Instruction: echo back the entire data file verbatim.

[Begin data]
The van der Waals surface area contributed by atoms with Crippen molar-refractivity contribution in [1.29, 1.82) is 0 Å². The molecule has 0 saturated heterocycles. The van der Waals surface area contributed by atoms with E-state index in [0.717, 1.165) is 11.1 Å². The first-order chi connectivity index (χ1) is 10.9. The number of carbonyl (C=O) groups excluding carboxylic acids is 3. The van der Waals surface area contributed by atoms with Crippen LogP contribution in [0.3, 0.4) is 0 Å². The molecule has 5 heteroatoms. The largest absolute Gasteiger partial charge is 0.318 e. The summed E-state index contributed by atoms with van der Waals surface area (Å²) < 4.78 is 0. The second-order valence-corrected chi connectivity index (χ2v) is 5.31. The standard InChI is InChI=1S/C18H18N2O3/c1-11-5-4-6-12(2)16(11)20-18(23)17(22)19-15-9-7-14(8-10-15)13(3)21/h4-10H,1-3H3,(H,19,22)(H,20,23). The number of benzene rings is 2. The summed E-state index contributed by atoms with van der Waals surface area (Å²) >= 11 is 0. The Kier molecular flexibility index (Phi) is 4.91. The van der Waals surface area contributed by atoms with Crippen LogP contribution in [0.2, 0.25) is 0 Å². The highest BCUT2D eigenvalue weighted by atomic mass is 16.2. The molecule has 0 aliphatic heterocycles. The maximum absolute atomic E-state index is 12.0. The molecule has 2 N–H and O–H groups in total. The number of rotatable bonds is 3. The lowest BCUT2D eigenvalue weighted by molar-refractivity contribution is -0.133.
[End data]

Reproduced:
The van der Waals surface area contributed by atoms with Crippen molar-refractivity contribution in [1.29, 1.82) is 0 Å². The molecule has 0 saturated heterocycles. The van der Waals surface area contributed by atoms with E-state index in [0.717, 1.165) is 11.1 Å². The first-order chi connectivity index (χ1) is 10.9. The number of carbonyl (C=O) groups excluding carboxylic acids is 3. The van der Waals surface area contributed by atoms with Crippen LogP contribution in [0.3, 0.4) is 0 Å². The molecule has 5 heteroatoms. The largest absolute Gasteiger partial charge is 0.318 e. The summed E-state index contributed by atoms with van der Waals surface area (Å²) < 4.78 is 0. The second-order valence-corrected chi connectivity index (χ2v) is 5.31. The standard InChI is InChI=1S/C18H18N2O3/c1-11-5-4-6-12(2)16(11)20-18(23)17(22)19-15-9-7-14(8-10-15)13(3)21/h4-10H,1-3H3,(H,19,22)(H,20,23). The number of benzene rings is 2. The summed E-state index contributed by atoms with van der Waals surface area (Å²) >= 11 is 0. The Kier molecular flexibility index (Phi) is 4.91. The van der Waals surface area contributed by atoms with Crippen LogP contribution in [0.2, 0.25) is 0 Å². The highest BCUT2D eigenvalue weighted by atomic mass is 16.2. The molecule has 0 aliphatic heterocycles. The maximum absolute atomic E-state index is 12.0. The molecule has 2 N–H and O–H groups in total. The number of rotatable bonds is 3. The lowest BCUT2D eigenvalue weighted by molar-refractivity contribution is -0.133.